RVA blogs is not a community site or blog, it’s an aggregator for others’ blogs. I state this obvious point to say that the intention behind IMC was to create a forum for those who did not have their own blogs (which in 2000 was pretty much all of us) to post their thoughts. The beauty was the opportunity created for anyone in the community who did not have access to media to speak their mind publicaly.

    Has it outlived this purpose? I’d say yes. Media access has become more democratized. I can think of at least 3 of us who were active contributors to IMC who’ve moved on to creating our own blog. There may be some out there who still appreciate the format, however, as it is more flexible than blogging and authors don’t require editorial approval as publishing at sites like RVA News surely requires. To get attention on a blog requires building your name in the blogging community. How many RVA bloggers get few hits from RVA blogs? I know many who complain about that. So the benefit of IMC is that the site builds the name, while the occasional reporter can trade off that name for publicity for her cause.

  6. Jim on said:

    As one of the volunteers, I can say it’s been tough to get decent content on the site recently. I can’t understate the tech issues – the guy who developed the code a lot of IMCs use dropped off the face of the planet a couple of years ago, and there have been no updates to the code since then. It was nasty to work with even when it was being maintained.

    Outlived its usefulness? I’d not make that call just yet. Granted, as any webdork can tell you, maintaining a website with public comments is a lot of work. Boring work, primarily. We’re looking to replace the site code in the near future, but our site was completely overrun with spammers. Shutting down the publishing was the only way we could start to get a handle on the spam/neo-Nazi crap that’s been building up over time.

    But, providing a place for people to post news without the overhead of maintaining a blog is still a relevant pursuit, and having a place to do it anonymously is still important. We do hope to get functional again, but we had to turn off the torrent of crap before we could realistically do anything.

    So, we hope to have a shiny-new site soon – if there are enough people who care enough to keep it vibrant and fresh.

  7. matthew on said:

    The “lefty-to-the-point-of-irrelevance” comment has been bothering me all day.

    IMC was one of the only local on-line hubs of the anti-war movement back during the invasion of Iraq- when 90% of the american public polled as supporting the war. Surely, being in the 10% minority opposing a military option was seen at that time as “lefty-to-the-point-of-irrelevance.” Now that public sentiment has turned, those sentiments are irrelevant no longer.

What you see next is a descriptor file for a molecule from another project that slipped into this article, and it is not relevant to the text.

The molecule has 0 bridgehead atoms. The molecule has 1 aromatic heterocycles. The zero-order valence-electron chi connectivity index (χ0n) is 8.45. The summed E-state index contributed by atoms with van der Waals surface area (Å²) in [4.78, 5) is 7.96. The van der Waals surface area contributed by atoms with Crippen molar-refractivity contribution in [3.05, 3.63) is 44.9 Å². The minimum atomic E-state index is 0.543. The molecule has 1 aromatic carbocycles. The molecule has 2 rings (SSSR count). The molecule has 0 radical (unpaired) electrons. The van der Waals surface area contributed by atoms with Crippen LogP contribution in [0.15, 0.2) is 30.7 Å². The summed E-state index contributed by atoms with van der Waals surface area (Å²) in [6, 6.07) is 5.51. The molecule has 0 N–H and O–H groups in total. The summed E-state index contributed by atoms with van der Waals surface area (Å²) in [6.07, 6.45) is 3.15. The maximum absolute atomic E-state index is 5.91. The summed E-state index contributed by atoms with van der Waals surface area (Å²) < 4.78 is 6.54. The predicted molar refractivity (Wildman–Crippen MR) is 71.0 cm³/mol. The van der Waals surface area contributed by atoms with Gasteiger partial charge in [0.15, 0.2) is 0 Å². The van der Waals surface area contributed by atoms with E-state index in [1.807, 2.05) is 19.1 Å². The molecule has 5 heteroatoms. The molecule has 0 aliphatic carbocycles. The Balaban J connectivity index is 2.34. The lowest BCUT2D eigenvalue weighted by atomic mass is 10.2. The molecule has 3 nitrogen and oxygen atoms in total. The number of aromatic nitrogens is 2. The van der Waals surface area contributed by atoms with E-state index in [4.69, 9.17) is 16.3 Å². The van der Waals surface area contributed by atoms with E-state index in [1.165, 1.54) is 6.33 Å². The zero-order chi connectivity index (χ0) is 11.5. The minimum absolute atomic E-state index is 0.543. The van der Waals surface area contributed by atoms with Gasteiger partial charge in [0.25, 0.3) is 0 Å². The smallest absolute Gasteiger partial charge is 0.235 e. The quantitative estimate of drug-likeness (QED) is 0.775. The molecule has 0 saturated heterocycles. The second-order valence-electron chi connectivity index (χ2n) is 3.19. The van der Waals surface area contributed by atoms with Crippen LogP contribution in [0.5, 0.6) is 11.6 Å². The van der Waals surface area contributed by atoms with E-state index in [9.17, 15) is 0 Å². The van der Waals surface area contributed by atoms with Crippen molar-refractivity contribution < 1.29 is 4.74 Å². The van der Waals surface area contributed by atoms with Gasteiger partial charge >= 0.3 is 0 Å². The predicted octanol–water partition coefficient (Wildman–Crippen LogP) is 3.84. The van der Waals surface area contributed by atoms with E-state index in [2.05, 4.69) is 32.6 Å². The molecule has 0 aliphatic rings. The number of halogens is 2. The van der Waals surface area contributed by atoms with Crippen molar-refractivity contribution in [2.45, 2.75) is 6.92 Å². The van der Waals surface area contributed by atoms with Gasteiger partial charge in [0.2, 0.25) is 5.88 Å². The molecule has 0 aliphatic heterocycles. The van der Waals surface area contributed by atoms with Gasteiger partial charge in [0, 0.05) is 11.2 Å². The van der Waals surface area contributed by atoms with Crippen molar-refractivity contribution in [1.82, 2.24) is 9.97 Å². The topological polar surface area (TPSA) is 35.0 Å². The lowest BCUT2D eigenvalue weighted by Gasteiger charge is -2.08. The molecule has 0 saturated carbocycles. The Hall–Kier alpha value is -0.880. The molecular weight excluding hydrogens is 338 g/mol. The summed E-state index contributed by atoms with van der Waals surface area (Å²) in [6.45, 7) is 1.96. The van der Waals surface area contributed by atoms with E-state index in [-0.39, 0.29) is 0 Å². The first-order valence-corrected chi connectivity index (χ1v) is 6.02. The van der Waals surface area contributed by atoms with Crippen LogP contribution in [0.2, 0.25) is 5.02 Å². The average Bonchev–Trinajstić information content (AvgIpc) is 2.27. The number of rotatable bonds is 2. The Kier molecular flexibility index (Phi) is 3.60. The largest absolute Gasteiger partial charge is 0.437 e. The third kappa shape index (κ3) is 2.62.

Other issues aired on IMC before they hit mainstream were the opposition to the baseball stadium in Shockoe (backed eventually by Church Hill Assn.), calls for preserving the “burial ground for negroes” (written about years ago, now backed by Bill Pantele, Dwight Jones, and ACORN), opposition to a second nuclear power plant at Lake Anna, and coverage of local participants in the School of the Americas protests organized by that most radical group of folks: Roman Catholics.

    Of course, when you have an open publishing format, unlike the community blogs which utilize gatekeepers/editors, you’ll have some folks writing who aren’t in the mainstream. But that’s part of the usefulness of the site- airing of opinions which aren’t “mainstream” enough for the news to pick up on. And sometimes, public opinion switches to embrace formerly irrelevant ideas. History’s full of that change: votes for folks other than white landowning men, abolition, integration, anti-war sentiments…

  8. The “lefty-to-the-point-of-irrelevance” comment has been bothering me all day.

    What prompted that was was the prevalence of articles like this — so very lefty, and having nothing to do with Richmond. Therein lies the irrelevance.

  9. matthew on said:

    So is it the leftiness or the lack of Richmond content that makes the article about the School of the Americas protest irrelevant to you? Your phrase “lefty-to-the-point-of-irrelevance” indicates that it’s the political position that creates the irrelevance, but your last comment makes it sound like the lack of local content is as much a factor in the site’s irrelevance.

    In point of fact, you are wrong on both counts. The School of the Americas protest is coordinated by the Jesuit order of the Roman Catholic Church every year. Martin Sheen and Susan Sarandon were both present. Over 15,000 people protest annually, and the gathering garners national news coverage including CNN and AP wire reports. That hardly has the marks of an irrelevant lefty gathering to me. But the problem with the irrelevant lefty label is that it’s all in your perception.

    And as for local interest, the SOA protesters pictured in the article are the folks at Little Flower Catholic Worker farm who live in Louisa County and participate in the Richmond activist scene. Casual readers of IMC and folks who don’t travel in activist circles wouldn’t know that. Louisa doesn’t have an IMC, so they post stories at their closest regional site- Richmond.

    Now- the flaw with that article is that it speaks to insiders like me who know the back story of the SOA protest and the people involved without explaining it to folks like you who don’t. But I still bristle at the “lefty-to-the-point-of-irrelevance” label.